New Year's Tradition Of Black Eyed Peas & Greens Not Just For Southerners Anymore

Dec 31, 2019

Lots of folks have traditions they follow to ring in the New Year. Many revolve around food. A custom born out of the southern United States has taken root all over the country—including Oregon.

Sundance Natural Foods employee "Tay" poses with traditional New Year's foods, organic black-eyed peas and organic collard greens. The Eugene store stocks up to meet demand.
Credit Andrea Pierce

As the folklore goes, for luck and prosperity-- black-eyed peas should be the first food eaten on New Year’s Day. It’s said each pea represents a coin and cooked greens, which are a common accompaniment, represent paper money.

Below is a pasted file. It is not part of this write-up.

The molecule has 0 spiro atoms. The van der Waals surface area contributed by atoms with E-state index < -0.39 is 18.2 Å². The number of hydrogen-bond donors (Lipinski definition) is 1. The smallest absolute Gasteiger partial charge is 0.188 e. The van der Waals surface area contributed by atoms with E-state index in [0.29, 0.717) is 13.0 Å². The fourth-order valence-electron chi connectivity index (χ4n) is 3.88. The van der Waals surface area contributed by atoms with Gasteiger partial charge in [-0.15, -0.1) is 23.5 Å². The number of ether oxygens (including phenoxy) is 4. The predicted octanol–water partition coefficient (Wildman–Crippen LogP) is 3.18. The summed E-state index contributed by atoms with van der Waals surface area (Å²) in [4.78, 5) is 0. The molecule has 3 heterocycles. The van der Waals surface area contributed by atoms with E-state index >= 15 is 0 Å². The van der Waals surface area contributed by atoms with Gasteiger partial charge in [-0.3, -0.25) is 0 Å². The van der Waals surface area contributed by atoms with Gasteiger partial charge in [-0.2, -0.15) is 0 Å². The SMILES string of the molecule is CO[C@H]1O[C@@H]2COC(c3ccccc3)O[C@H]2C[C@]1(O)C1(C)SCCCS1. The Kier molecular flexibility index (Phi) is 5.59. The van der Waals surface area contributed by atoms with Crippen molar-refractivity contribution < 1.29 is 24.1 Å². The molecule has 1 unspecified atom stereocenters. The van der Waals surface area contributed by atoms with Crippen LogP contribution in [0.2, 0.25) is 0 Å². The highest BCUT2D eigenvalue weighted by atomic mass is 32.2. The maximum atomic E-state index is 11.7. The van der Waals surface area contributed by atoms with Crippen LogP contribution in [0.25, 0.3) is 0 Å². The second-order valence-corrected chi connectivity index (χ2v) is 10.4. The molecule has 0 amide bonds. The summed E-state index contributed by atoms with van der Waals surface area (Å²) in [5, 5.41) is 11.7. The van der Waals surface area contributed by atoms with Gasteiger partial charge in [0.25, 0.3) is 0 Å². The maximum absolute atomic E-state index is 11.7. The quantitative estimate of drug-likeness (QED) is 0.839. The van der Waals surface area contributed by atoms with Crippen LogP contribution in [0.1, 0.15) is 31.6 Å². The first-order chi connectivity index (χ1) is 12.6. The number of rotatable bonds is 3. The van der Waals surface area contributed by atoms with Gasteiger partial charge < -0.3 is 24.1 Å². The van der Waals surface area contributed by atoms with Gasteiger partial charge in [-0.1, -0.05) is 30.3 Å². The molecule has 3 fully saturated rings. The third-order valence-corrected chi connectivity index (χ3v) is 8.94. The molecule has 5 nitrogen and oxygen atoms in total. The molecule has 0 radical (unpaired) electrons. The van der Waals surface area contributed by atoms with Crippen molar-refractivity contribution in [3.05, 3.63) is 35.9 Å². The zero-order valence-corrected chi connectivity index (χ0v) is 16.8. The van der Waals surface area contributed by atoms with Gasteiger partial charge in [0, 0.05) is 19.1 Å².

The tradition may not be practiced by everybody, but it’s popular enough to impact grocery stores in the Willamette Valley. Andrea Pierce, Produce Manager at Sundance Natural Foods in Eugene, says they’re preparing accordingly.  

“In produce we cross merchandise dried black-eyed peas, because you can’t get fresh ones right now organically-- which we’d love to have. And also organic collard greens, because we have all organic produce.”

Pierce is a transplant from Rhode Island but she says she heard of this New Year tradition out east too. She says if for no other reason, people should try it because black eyed peas are delicious.